Applying Modern Portfolio Theory to Timberland Allocation (2003)
Bruce L. Carroll
Significant research has gone into developing models showing the appropriate mix of equity investments to optimize risk-adjusted returns. These optimal portfolios often have a mix of stocks, bonds, and cash. Due to low correlation between timberland investments and equity investments, timberland has a high probability of success in improving portfolio risk adjusted returns. To gain insight into this issue, a Markowitz portfolio optimization technique was used to calculate the optimal mix of timber investments across geographies when mixed with traditional investments.

Spatial forest planning: where did all the wood go? (2002)
Karl R. Walters and Andrew Cogswell
Spatial forest planning has become a hot topic in recent years. By and large, the problems associated with spatial planning tend to be drive by economic, social and political requirements. In this paper we examine three different spatial issues and their impacts on management objectives.

An Empirical Evaluation of Spatial Restrictions in Industrial Harvest Scheduling: The SFI Planning Problem (2001)
Karl R. Walters and Eric S. Cox
A commercially available hierarchical planning software suite is used to analyze the impact of the adjacency and harvest size objectives within SFI on a representative forest of the U.S. Southeast. Ten alternative, spatially feasible tactical schedules were developed for a 15 yr planning horizon and achieved 73.4 to 75.6% of the harvest volume predicted by the nonspatial strategic harvest schedule.

Spatial Forest Planning On Industrial Land: A Problem in Combinatorial Optimization (1997)
Karl R. Walters
Foresters face difficulties not only in scheduling harvest blocks, but even in delineating them in the presence of spatial restrictions. The spatial forest-planning problem (SFPP) involves simultaneous allocation and scheduling of cells to form harvest blocks that meet adjacency, greenup and opening-size constraints. A preliminary investigation of simulated annealing and tabu search was made to test their suitability to the SFPP. Simulated annealing yielded better solutions and shorter execution times for a number of contrived but otherwise representative problems.

Spatial and temporal allocation of stratum-based harvest schedules (1991)
Mark S. Jamnick and Karl R. Walters
Stratum-based timber harvest schedules must be disaggregated into operational plans prior to implementation. In most cases this is an expensive and time-consuming manual task that does not ensure consistency between the long-term harvest schedule and short-term operational activities. This paper presents the results of applying the CRYSTAL algorithm, which automates the disaggregation and allocation of a stratum-based harvest schedule into blocks, to a small forest in New Brunswick.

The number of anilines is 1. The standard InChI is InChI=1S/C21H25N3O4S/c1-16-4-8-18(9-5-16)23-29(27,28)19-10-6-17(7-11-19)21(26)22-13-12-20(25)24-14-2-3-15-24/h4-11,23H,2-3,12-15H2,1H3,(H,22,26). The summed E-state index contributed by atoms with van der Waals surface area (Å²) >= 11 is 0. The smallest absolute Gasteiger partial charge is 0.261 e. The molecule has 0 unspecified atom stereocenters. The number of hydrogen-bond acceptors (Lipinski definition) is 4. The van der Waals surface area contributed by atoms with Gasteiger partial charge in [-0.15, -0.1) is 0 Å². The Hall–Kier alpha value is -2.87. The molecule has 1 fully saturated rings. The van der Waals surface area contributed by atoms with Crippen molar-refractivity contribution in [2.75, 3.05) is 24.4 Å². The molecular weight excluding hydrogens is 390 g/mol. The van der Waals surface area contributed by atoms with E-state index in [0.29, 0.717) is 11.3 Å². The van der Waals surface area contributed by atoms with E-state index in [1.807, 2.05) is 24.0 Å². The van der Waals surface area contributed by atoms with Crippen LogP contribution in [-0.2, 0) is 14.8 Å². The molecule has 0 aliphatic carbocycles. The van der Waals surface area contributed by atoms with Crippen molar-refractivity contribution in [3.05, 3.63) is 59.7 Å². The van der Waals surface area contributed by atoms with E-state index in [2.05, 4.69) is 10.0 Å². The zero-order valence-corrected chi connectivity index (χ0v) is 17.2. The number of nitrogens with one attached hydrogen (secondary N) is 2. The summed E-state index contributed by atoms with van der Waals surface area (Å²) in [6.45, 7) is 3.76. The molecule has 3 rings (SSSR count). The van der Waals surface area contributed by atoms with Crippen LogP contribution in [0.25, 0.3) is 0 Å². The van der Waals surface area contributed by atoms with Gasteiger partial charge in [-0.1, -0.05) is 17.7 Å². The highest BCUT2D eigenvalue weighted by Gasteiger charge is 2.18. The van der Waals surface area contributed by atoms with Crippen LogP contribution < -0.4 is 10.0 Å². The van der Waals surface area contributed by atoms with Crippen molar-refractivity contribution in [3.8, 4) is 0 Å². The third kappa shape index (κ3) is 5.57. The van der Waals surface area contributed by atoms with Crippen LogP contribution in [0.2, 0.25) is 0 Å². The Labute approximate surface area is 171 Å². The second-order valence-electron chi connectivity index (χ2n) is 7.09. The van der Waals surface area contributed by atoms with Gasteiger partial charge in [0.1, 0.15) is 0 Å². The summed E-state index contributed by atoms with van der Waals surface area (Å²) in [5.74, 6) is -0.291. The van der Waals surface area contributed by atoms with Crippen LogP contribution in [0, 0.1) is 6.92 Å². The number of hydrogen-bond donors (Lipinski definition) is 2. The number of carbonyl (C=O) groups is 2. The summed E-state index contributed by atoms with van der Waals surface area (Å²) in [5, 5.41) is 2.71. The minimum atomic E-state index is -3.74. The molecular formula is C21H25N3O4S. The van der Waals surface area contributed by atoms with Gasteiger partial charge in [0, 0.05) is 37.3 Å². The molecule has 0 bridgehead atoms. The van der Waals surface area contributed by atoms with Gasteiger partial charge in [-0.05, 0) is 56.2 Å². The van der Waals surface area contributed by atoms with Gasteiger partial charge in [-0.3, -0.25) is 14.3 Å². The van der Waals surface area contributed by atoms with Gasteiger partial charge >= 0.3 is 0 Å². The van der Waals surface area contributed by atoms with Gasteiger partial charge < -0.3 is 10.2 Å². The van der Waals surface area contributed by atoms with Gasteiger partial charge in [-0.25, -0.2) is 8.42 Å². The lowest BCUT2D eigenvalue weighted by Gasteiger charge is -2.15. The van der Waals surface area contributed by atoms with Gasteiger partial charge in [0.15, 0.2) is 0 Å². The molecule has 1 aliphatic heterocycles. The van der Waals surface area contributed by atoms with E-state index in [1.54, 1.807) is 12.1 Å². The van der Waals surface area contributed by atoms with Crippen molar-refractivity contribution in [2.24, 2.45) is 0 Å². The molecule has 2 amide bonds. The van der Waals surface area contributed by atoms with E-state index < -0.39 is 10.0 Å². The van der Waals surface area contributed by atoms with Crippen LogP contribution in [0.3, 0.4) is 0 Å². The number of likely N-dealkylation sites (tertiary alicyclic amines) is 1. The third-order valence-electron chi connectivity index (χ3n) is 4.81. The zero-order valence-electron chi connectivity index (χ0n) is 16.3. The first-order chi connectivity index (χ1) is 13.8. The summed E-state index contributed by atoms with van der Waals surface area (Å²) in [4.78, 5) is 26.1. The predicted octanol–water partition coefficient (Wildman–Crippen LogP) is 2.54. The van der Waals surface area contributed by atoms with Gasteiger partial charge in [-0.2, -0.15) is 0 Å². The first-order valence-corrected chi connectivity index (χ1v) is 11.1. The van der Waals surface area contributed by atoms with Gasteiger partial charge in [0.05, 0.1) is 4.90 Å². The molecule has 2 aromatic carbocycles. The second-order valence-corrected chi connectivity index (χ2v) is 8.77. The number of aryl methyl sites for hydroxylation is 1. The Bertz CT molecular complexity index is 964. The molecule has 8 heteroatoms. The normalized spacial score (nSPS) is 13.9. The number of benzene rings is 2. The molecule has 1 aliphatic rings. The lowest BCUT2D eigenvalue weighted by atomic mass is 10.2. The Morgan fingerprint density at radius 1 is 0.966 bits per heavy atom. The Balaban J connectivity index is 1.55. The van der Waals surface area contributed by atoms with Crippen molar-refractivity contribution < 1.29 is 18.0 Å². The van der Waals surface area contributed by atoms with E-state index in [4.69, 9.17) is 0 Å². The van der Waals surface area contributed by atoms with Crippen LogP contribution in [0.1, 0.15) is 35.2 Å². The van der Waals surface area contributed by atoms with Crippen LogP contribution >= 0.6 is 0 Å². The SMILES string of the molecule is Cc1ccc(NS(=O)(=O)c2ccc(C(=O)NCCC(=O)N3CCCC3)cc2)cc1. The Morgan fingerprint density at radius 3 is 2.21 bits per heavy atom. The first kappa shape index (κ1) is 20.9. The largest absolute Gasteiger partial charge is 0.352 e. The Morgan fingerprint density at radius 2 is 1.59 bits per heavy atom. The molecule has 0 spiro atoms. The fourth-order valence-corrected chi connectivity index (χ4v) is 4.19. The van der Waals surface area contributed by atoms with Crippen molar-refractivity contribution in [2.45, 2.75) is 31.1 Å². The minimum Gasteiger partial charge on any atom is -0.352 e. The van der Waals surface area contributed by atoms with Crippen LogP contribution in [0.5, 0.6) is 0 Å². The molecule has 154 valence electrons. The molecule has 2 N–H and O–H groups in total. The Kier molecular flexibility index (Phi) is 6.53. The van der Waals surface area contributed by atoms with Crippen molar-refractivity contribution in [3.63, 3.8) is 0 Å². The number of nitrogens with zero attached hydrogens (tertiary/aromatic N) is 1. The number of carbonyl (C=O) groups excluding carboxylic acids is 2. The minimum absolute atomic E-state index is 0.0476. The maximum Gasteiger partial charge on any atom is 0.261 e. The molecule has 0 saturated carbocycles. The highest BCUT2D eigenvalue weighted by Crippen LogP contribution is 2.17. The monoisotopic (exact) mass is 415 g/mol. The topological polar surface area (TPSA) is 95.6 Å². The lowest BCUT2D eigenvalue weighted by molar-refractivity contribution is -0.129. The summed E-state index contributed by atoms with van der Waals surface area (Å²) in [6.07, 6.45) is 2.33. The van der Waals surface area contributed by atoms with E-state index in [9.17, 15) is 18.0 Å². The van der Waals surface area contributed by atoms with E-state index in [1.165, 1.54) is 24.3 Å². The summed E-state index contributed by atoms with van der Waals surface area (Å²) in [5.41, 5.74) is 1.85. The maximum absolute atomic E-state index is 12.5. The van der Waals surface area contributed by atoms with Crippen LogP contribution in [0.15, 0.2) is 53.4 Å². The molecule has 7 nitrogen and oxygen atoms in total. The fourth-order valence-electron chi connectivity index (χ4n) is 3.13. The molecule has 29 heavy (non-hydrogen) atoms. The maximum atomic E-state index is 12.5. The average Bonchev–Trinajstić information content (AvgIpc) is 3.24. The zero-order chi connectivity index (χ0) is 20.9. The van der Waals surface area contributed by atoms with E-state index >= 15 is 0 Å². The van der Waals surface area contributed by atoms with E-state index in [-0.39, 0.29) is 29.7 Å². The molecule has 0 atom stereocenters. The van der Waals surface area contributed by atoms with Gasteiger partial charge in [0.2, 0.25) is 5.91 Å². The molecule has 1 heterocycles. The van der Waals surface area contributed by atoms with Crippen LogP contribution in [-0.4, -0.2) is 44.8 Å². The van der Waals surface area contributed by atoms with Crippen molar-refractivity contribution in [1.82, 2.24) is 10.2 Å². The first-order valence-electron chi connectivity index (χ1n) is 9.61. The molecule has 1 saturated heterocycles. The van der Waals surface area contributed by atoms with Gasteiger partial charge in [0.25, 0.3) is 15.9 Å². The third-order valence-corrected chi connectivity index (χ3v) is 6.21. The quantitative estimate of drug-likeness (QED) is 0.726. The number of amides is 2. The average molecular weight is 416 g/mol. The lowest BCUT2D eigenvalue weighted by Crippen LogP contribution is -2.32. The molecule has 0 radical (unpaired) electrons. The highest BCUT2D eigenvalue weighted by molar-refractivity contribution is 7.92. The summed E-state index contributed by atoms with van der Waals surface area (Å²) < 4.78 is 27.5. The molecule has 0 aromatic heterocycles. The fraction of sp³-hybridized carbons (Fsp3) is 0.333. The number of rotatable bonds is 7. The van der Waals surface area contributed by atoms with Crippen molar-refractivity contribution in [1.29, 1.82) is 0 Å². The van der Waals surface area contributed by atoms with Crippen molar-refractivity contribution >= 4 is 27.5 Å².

White Papers

Financial Performance of Loblolly and Longleaf Pine Plantations (2008)
Steven D. Mills and Charles T. Stiff
The financial performance of selected management regimes for loblolly and longleaf pine plantations were compared for four cases, each with low and high site productivity levels and each evaluated using 5% and 7% real discount rates. In all cases, longleaf pine was considered both with and without pine straw harvesting as part of the management regime. Results indicate that longleaf pine regimes that do not incorporate pine straw raking yield financial results that are inferior to those from intensive loblolly management. However, with the addition of pine straw revenues, longleaf management can yield returns that are comparable to typical loblolly pine regimes (-16% to +3%, depending on site quality and discount rate). With little to no direct return on reforestation investments before 20-25 years longleaf pine may be a more attractive alternative, due to lower establishment costs up front and favorable LEV comparisons.


Barber Revisited: Aggregate Analysis in Harvest Schedule Models (2009)
Steven D. Mills, Bruce L. Carroll & Karl R. Walters
We revisit Barber's paper on aggregate analysis to determine if the recommendations made in the original paper still make sense in the context of an optimization-based analysis, rather than the binary-search/inventory projection methodology employed by Barber originally.

Error progation in forest planning models (2006)
Karl R. Walters & Sean J. Canavan
We evaulate the impact of measurement error on three components of a forest planning model: initial inventory, first period harvest and silvicultural activities chosen. Calculated initial inventory was off by as much as 15%, and significantly different objective function values and activity schedule also resulted.

Forest Structure & Spatial Restrictions: Interactions & How They Affect Harvest Goal Achievement (2003)
Karl R. Walters
This presentation investigates the role of forest structure in limiting the achievement of harvest and/or revenue goals of forest management. Results show that some spatial arrangements of stands suffer much greater reductions in goal achievement than others. Some means of ameliorating the reductions is also given.